Published: Wed, July 04, 2018
Medical | By

Researchers develop artificial ovary to prevent infertility among women suffering with cancer

Researchers develop artificial ovary to prevent infertility among women suffering with cancer

These artificial ovaries could even help the women having health conditions like the blood ailment beta thalassemia or multiple sclerosis, which usually need dynamic fertility-harming treatments.

For adult women, the option is to freeze their eggs before risking the destruction of their ovarian tissues through cancer treatments. When they're cancer-free, the tissue will be put right back on, the women can go through the normal process of pregnancy, then birth - they will be able to deliver naturally.

It is hoped this engineered structure could be re-implanted into women and restore fertility after they have completed chemotherapy or radiotherapy.

The decellularised scaffold was made up of a mix of the proteins and collagens left behind. Stuart Lavery, consultant gynecologist at Hammersmith Hospital, sees the artificial ovary as an enormous stride forward with distinct advantages over IVF and egg freezing.

According to BBC News, a team of scientists at Rigshospitalet in Copenhagen has developed a new technique to provide options and reduce the risk for women who have uterine or ovarian cancer.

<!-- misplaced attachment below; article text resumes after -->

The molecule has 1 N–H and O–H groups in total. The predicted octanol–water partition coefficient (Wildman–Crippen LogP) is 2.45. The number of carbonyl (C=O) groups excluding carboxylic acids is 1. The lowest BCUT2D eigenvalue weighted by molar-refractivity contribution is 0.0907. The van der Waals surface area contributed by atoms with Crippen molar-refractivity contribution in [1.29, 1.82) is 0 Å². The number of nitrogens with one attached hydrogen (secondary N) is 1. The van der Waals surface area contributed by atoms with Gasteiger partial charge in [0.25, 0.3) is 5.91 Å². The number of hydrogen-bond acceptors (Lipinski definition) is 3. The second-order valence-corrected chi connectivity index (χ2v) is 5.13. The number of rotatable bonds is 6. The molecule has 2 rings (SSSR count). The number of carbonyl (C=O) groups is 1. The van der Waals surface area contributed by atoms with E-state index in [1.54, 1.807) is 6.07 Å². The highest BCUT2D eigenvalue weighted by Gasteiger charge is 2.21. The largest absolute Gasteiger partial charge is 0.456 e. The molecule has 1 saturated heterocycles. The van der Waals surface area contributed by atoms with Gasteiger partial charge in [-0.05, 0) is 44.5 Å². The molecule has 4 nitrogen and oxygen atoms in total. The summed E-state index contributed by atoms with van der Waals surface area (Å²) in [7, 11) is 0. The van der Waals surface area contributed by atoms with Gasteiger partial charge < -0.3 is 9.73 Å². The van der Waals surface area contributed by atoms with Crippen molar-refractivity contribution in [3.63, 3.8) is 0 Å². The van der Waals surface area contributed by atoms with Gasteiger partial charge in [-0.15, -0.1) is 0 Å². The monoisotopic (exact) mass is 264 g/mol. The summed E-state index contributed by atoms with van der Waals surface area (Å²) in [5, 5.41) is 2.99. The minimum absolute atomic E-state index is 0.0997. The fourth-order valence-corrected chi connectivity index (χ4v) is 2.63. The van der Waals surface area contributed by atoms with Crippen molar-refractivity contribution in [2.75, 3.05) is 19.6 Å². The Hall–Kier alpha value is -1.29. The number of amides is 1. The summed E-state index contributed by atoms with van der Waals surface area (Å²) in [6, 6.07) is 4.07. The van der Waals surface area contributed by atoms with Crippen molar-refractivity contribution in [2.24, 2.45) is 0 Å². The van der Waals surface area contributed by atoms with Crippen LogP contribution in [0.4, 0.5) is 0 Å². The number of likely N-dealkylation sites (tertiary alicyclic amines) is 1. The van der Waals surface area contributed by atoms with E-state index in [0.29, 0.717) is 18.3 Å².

"This is the first time that isolated human follicles have survived in a decellularized human scaffold and, as a proof-of-concept, it could offer a new strategy in fertility preservation without risk of malignant cell re-occurrence", said Dr. Susanne Pors, who led the Rigshospitalet team.


A paper presented Monday at the annual meeting of the European Society of Human Reproduction and Embryology shows how scientists are creating the framework for artificial ovaries. Next, early stage follicles are thawed and reintroduced into the scaffold in the lab.

He added that the new technique transplants only the eggs and surrounding cells of the follicle (seeded into a matrix) back into the uterus.

Per the Guardian, scientists have created an artificial ovary out of human tissue and eggs, and that ovary's performance on tests is encouraging. This scaffold she explained originates from the woman's own tissues or from donated tissues.

A review published this year by Pors and her co-authors reported that a total of 318 women worldwide had undergone ovarian tissue transfers, with nine receiving a diagnosis of cancer afterward (in all cases not directly caused by the procedure).

Speaking to The Guarian, Pors said: "This is the first proof that we can actually support these egg cells. It's an important step along the road", Pors said. Renewed hormonal function occurred in 95% of these women, and more than 100 children have been conceived after the tissue transfers. It would most expectantly take about five to ten years of rigorous work before the artificial ovaries get completely prepared for human use.

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